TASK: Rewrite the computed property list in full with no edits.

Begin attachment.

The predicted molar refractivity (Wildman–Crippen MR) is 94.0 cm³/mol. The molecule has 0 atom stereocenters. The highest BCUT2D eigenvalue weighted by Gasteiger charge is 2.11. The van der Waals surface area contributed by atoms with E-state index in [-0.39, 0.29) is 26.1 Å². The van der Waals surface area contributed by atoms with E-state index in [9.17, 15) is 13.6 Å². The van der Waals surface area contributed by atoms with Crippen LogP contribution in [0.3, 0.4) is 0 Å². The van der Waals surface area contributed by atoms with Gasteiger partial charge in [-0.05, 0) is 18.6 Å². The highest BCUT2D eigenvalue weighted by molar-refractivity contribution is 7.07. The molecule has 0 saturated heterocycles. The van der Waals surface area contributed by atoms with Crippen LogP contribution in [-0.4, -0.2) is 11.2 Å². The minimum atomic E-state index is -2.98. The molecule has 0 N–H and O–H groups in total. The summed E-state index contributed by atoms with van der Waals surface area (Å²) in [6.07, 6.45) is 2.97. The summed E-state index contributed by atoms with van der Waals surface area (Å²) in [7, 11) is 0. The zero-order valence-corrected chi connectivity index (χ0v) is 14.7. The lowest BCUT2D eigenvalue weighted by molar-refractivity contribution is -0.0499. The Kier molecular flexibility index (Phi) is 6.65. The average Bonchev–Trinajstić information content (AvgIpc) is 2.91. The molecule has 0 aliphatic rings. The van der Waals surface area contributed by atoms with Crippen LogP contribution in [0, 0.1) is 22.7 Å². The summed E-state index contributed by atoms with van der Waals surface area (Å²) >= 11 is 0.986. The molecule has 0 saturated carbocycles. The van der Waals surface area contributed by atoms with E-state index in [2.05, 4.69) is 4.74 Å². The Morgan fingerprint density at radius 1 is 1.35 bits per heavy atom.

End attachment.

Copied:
The predicted molar refractivity (Wildman–Crippen MR) is 94.0 cm³/mol. The molecule has 0 atom stereocenters. The highest BCUT2D eigenvalue weighted by Gasteiger charge is 2.11. The van der Waals surface area contributed by atoms with E-state index in [-0.39, 0.29) is 26.1 Å². The van der Waals surface area contributed by atoms with E-state index in [9.17, 15) is 13.6 Å². The van der Waals surface area contributed by atoms with Crippen LogP contribution in [0.3, 0.4) is 0 Å². The van der Waals surface area contributed by atoms with Gasteiger partial charge in [-0.05, 0) is 18.6 Å². The highest BCUT2D eigenvalue weighted by molar-refractivity contribution is 7.07. The molecule has 0 saturated heterocycles. The van der Waals surface area contributed by atoms with Crippen LogP contribution in [-0.4, -0.2) is 11.2 Å². The minimum atomic E-state index is -2.98. The molecule has 0 N–H and O–H groups in total. The summed E-state index contributed by atoms with van der Waals surface area (Å²) in [6.07, 6.45) is 2.97. The summed E-state index contributed by atoms with van der Waals surface area (Å²) in [7, 11) is 0. The zero-order valence-corrected chi connectivity index (χ0v) is 14.7. The lowest BCUT2D eigenvalue weighted by molar-refractivity contribution is -0.0499. The Kier molecular flexibility index (Phi) is 6.65. The average Bonchev–Trinajstić information content (AvgIpc) is 2.91. The molecule has 0 aliphatic rings. The van der Waals surface area contributed by atoms with Crippen LogP contribution in [0, 0.1) is 22.7 Å². The summed E-state index contributed by atoms with van der Waals surface area (Å²) >= 11 is 0.986. The molecule has 0 saturated carbocycles. The van der Waals surface area contributed by atoms with E-state index in [2.05, 4.69) is 4.74 Å². The Morgan fingerprint density at radius 1 is 1.35 bits per heavy atom.